When building a UI, arranging components on screen is one of your primary tasks - in owo-ui, this is accomplished using layout components. A layout component is a parent component which accepts multiple children and places them on the screen in a certain fashion.
owo-ui has two built-in layout components, which we'll explore now. Should neither of these meet your needs, you can always make your own - simply extend
The flow layout is the simplest layout you could possibly think of - as the name suggests, it simply places all children one after the other. Depending on the axis, components flow top-to-bottom or left-to-right in the order that they were added.
<grid-layout rows="..." columns="...">
The grid layout is equally simple as the flow layout - it places every child in its own cell of a grid. The amount of rows and columns must be defined when you create the layout, as it internally represent the grid as a fixed-size array.
When a grid layout is content-sized, every row and column becomes as large as it needs to be to fit the largest cell. Otherwise, every row and column is evenly split along the layout's length in that direction.
Every layout (in fact, all parent components) share some additional properties which normal components don't define. The ones relevant to layout are listed here.
The horizontal and vertical alignment of a parent component dictates where within itself the children should be positioned. For most components this is relative to the whole component, however the grid is an exception to this - children are always aligned relative to their respective cell.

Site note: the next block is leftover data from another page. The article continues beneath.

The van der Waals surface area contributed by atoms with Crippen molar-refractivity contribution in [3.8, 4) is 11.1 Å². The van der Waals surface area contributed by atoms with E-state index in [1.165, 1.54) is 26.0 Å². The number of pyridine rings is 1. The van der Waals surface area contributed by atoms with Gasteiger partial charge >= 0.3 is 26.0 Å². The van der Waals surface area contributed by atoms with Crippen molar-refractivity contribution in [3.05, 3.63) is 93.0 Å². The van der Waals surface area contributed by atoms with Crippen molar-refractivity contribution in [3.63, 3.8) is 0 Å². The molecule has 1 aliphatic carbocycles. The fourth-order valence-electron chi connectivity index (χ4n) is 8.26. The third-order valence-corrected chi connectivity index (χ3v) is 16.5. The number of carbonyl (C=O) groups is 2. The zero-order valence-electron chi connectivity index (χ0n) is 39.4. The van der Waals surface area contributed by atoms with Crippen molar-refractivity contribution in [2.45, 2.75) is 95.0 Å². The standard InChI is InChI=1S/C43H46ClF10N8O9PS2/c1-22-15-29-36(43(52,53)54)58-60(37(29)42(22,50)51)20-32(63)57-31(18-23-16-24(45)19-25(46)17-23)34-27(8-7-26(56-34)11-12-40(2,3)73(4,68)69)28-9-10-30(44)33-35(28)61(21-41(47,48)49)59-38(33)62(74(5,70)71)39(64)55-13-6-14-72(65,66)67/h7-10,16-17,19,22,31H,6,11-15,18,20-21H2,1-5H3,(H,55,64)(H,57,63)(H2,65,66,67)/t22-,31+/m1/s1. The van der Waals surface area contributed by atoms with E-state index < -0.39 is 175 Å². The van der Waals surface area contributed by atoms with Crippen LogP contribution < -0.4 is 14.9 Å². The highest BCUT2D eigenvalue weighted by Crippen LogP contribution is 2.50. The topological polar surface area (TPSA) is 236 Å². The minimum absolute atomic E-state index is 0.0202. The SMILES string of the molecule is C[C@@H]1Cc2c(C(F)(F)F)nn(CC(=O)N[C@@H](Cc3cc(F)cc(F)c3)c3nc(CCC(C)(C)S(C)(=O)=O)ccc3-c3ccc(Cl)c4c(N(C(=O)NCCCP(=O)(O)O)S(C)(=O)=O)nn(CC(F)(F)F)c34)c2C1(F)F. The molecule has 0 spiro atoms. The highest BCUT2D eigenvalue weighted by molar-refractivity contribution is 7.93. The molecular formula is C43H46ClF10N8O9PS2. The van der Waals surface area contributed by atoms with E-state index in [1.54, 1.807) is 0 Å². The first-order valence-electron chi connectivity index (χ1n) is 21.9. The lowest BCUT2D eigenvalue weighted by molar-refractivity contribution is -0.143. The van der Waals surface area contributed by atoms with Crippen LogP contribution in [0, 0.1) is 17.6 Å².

As explained in component basics, all parent components define padding which is removed from the area available to their children. This is most useful in combination with a Surface, as it means you can add some extra visual breathing room around the children and make the border of your surface clearly visible.
While playing around with the framework, you may have encountered a situation under which a child component extends outside its parent without the protruding parts actually being rendered. This is due to overflow clipping - by default all parent components only allow rendering inside their bounding box. You can of course disable this and allow overflow to be rendered, although that generally leads to more problems than it solves.
A child which is completely invisible due to this is skipped entirely during rendering, which majorly improves performance with large scroll containers.